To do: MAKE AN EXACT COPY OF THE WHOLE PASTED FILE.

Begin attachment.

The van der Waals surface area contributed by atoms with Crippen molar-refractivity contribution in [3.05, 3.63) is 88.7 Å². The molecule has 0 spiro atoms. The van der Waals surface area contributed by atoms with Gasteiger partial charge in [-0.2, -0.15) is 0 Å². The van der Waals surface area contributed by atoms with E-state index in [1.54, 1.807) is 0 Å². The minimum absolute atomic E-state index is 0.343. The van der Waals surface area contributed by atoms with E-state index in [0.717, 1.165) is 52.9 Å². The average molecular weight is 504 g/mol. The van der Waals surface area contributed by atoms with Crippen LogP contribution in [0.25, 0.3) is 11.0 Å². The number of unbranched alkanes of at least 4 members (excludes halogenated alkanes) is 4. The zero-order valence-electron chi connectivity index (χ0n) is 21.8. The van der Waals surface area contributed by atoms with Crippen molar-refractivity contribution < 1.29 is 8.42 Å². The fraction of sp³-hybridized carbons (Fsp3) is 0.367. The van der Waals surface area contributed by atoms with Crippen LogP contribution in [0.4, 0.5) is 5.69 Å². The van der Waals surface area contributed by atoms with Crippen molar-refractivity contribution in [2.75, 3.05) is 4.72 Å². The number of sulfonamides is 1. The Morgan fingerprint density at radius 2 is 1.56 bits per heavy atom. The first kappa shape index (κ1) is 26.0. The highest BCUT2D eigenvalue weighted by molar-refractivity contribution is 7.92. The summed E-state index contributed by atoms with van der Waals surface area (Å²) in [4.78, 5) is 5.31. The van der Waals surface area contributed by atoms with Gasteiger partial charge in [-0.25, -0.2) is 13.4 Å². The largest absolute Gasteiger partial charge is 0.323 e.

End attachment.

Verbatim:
The van der Waals surface area contributed by atoms with Crippen molar-refractivity contribution in [3.05, 3.63) is 88.7 Å². The molecule has 0 spiro atoms. The van der Waals surface area contributed by atoms with Gasteiger partial charge in [-0.2, -0.15) is 0 Å². The van der Waals surface area contributed by atoms with E-state index in [1.54, 1.807) is 0 Å². The minimum absolute atomic E-state index is 0.343. The van der Waals surface area contributed by atoms with E-state index in [0.717, 1.165) is 52.9 Å². The average molecular weight is 504 g/mol. The van der Waals surface area contributed by atoms with Crippen LogP contribution in [0.25, 0.3) is 11.0 Å². The number of unbranched alkanes of at least 4 members (excludes halogenated alkanes) is 4. The zero-order valence-electron chi connectivity index (χ0n) is 21.8. The van der Waals surface area contributed by atoms with Crippen molar-refractivity contribution < 1.29 is 8.42 Å². The fraction of sp³-hybridized carbons (Fsp3) is 0.367. The van der Waals surface area contributed by atoms with Crippen LogP contribution in [0.4, 0.5) is 5.69 Å². The van der Waals surface area contributed by atoms with Crippen molar-refractivity contribution in [2.75, 3.05) is 4.72 Å². The number of sulfonamides is 1. The Morgan fingerprint density at radius 2 is 1.56 bits per heavy atom. The first kappa shape index (κ1) is 26.0. The highest BCUT2D eigenvalue weighted by molar-refractivity contribution is 7.92. The summed E-state index contributed by atoms with van der Waals surface area (Å²) in [4.78, 5) is 5.31. The van der Waals surface area contributed by atoms with Gasteiger partial charge in [-0.25, -0.2) is 13.4 Å². The largest absolute Gasteiger partial charge is 0.323 e.